So Morrow, a staff psychologist at the Miriam Hospital and an associate professor of research at the Alpert Medical School of Brown University, has been studying the nitty-gritty aspects of acceptability.
Funded by a grant from the National Institutes of Health, Project LINK began in 2006 and has examined about 350 women's experiences of vaginal gels—none of which actually contained drugs. Data collection is complete and Morrow hopes to have results in the next year.
Those results could help determine what properties would make women willing—or even eager—to use a vaginal microbicide.
But there is no simple answer. Women's responses to the gel could depend on how old they are, where they are in their menstrual cycles or whether they are bothered by things like leakage and stickiness.
"How do I make this product feel good enough—or not feel like anything—such that women can use it without interrupting their normal day-to-day sexual lives? Or could it actually make their sexual lives better?" asked Morrow.
Studying pleasure is not something Morrow does for fun. She sees it as a "medical necessity" for preventing the spread of HIV. Even a partially-effective microbicide that is pleasant enough to gain wide use could dramatically reduce new infections. And a highly effective microbicide that women refuse to use won't work at all.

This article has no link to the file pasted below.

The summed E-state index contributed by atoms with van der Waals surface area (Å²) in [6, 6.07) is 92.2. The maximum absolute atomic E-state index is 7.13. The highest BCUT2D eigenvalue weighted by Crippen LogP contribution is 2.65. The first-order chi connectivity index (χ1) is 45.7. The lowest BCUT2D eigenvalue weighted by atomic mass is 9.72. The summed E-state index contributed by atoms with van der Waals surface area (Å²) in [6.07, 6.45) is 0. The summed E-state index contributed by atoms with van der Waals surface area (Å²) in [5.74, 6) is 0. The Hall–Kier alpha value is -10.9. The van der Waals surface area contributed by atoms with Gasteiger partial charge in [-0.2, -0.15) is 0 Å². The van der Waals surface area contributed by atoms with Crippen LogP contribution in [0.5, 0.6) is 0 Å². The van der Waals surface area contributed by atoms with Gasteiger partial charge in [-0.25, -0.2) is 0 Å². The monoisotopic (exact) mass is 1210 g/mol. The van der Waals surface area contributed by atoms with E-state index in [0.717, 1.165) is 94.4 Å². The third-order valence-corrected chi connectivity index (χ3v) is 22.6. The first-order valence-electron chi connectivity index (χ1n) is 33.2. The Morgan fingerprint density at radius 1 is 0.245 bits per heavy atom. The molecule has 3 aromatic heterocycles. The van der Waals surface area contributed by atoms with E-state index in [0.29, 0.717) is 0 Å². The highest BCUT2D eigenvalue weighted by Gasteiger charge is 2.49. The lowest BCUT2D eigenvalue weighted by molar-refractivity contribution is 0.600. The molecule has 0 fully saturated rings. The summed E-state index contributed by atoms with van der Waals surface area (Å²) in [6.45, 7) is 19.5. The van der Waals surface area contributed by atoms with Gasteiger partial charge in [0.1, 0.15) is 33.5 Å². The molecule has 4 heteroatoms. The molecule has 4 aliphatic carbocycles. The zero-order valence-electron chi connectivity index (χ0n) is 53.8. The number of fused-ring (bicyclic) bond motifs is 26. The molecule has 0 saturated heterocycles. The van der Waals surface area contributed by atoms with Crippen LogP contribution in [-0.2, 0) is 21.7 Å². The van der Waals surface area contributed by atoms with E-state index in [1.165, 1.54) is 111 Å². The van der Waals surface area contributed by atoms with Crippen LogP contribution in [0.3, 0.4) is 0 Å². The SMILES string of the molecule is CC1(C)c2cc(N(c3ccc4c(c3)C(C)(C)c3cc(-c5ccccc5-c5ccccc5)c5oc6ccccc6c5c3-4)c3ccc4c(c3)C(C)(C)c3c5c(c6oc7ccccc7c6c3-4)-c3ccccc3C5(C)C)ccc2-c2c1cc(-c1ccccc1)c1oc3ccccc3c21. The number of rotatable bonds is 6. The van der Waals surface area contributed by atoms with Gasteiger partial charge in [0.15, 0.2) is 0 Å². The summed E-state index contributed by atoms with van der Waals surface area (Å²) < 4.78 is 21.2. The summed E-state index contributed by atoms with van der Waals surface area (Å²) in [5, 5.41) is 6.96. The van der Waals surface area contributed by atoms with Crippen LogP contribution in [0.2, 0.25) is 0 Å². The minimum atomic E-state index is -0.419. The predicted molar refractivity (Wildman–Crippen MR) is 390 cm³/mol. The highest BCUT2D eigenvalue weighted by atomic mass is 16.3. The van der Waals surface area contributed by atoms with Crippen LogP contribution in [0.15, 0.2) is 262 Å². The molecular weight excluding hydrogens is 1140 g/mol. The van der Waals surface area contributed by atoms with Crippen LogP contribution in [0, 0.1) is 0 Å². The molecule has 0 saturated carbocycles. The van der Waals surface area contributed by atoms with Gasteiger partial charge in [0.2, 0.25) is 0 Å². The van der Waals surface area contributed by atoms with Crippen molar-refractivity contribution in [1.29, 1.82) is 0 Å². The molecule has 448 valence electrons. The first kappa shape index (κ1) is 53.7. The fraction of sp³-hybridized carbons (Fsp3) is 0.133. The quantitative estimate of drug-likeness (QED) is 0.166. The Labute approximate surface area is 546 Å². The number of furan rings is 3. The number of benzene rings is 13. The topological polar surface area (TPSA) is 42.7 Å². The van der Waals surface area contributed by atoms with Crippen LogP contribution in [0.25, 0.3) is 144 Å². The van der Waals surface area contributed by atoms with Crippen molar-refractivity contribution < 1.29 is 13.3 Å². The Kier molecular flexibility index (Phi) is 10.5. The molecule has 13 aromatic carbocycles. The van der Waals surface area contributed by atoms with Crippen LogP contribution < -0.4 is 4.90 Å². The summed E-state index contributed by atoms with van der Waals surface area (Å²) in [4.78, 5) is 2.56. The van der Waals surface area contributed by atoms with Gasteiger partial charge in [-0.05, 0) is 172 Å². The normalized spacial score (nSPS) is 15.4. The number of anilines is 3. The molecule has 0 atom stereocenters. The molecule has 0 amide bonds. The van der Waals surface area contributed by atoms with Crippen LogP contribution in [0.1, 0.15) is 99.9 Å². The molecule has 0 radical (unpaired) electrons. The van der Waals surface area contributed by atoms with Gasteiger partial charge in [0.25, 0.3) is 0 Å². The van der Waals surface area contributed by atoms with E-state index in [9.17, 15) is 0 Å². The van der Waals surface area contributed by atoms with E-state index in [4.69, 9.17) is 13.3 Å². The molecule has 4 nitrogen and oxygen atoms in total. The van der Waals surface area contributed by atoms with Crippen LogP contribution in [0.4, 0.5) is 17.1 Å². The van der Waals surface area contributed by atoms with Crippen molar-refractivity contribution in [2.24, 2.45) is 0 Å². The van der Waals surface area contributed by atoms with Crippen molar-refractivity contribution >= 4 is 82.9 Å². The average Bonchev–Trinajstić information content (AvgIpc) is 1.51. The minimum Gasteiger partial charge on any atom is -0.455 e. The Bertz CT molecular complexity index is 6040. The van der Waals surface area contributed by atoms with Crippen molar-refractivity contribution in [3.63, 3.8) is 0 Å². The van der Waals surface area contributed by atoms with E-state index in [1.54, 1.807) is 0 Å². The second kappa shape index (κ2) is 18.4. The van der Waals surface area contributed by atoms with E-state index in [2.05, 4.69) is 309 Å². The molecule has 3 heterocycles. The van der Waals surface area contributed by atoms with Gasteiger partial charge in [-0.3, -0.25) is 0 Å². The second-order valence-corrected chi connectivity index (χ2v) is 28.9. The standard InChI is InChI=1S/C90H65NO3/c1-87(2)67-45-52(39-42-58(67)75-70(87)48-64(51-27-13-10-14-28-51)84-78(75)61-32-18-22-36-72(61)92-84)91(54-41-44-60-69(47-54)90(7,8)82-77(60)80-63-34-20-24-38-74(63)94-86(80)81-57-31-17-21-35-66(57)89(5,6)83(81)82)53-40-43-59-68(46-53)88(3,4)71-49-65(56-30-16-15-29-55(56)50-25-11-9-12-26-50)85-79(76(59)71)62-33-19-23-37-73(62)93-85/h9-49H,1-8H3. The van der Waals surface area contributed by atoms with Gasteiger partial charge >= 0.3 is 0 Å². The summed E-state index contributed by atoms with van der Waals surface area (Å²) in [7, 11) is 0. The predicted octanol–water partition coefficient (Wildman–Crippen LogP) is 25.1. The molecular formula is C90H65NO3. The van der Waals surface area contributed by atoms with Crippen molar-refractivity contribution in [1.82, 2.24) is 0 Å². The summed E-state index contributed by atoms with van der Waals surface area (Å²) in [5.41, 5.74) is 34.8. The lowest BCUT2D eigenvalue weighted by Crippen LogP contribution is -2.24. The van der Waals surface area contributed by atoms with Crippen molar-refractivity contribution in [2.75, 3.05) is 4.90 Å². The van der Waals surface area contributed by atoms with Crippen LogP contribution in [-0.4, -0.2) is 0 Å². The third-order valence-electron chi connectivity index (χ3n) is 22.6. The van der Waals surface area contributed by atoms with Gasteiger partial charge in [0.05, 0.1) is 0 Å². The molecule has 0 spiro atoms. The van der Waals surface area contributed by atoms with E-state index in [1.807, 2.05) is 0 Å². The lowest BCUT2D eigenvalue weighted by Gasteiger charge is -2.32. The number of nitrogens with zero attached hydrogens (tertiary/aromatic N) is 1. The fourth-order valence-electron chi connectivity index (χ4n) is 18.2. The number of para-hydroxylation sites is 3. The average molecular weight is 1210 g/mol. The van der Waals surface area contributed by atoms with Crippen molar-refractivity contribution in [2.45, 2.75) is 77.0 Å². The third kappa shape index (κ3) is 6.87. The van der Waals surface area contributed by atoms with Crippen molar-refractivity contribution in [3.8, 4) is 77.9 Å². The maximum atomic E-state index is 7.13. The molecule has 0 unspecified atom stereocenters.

Anna Forbes is former deputy director of the Global Campaign for Microbicides, an advocacy group with staff in Washington, D.C., South Africa, Zambia and Kenya. She said that understanding sexual pleasure is integral to public health because it affects real-world behavior, such as the refusal of some men to wear condoms.
"If you don't talk about what people do for pleasure and what people do sexually, you're cutting off your nose to spite your face in terms of HIV prevention," said Forbes.
For microbicides to catch on in a big way, Forbes said researchers may also have to persuade pharmaceutical companies—so far hesitant to invest—that microbicides are profitable. That could mean showing that American women are willing to use microbicides, and pay for them.